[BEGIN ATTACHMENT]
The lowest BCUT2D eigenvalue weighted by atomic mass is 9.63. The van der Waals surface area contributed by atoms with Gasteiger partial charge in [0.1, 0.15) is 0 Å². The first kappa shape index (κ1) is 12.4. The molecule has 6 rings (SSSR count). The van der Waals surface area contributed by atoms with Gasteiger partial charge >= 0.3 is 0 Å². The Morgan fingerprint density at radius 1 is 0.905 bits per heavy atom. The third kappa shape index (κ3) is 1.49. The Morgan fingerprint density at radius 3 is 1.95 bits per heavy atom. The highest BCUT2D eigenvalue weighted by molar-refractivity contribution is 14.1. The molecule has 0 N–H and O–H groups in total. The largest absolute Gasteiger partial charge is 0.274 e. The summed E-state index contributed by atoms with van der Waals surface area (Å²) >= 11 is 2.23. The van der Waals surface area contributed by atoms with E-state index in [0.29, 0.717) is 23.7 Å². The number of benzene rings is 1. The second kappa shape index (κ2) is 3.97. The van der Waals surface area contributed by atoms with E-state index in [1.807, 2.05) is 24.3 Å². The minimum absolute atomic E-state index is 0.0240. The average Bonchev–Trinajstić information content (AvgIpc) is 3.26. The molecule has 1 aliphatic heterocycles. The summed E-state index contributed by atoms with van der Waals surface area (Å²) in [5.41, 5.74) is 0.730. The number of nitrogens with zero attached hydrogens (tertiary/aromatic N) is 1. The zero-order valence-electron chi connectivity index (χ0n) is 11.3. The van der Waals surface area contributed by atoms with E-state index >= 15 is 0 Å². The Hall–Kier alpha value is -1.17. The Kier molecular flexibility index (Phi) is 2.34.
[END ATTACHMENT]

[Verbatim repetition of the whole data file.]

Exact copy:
The lowest BCUT2D eigenvalue weighted by atomic mass is 9.63. The van der Waals surface area contributed by atoms with Gasteiger partial charge in [0.1, 0.15) is 0 Å². The first kappa shape index (κ1) is 12.4. The molecule has 6 rings (SSSR count). The van der Waals surface area contributed by atoms with Gasteiger partial charge >= 0.3 is 0 Å². The Morgan fingerprint density at radius 1 is 0.905 bits per heavy atom. The third kappa shape index (κ3) is 1.49. The Morgan fingerprint density at radius 3 is 1.95 bits per heavy atom. The highest BCUT2D eigenvalue weighted by molar-refractivity contribution is 14.1. The molecule has 0 N–H and O–H groups in total. The largest absolute Gasteiger partial charge is 0.274 e. The summed E-state index contributed by atoms with van der Waals surface area (Å²) >= 11 is 2.23. The van der Waals surface area contributed by atoms with E-state index in [0.29, 0.717) is 23.7 Å². The number of benzene rings is 1. The second kappa shape index (κ2) is 3.97. The van der Waals surface area contributed by atoms with E-state index in [1.807, 2.05) is 24.3 Å². The minimum absolute atomic E-state index is 0.0240. The average Bonchev–Trinajstić information content (AvgIpc) is 3.26. The molecule has 1 aliphatic heterocycles. The summed E-state index contributed by atoms with van der Waals surface area (Å²) in [5.41, 5.74) is 0.730. The number of nitrogens with zero attached hydrogens (tertiary/aromatic N) is 1. The zero-order valence-electron chi connectivity index (χ0n) is 11.3. The van der Waals surface area contributed by atoms with E-state index >= 15 is 0 Å². The Hall–Kier alpha value is -1.17. The Kier molecular flexibility index (Phi) is 2.34.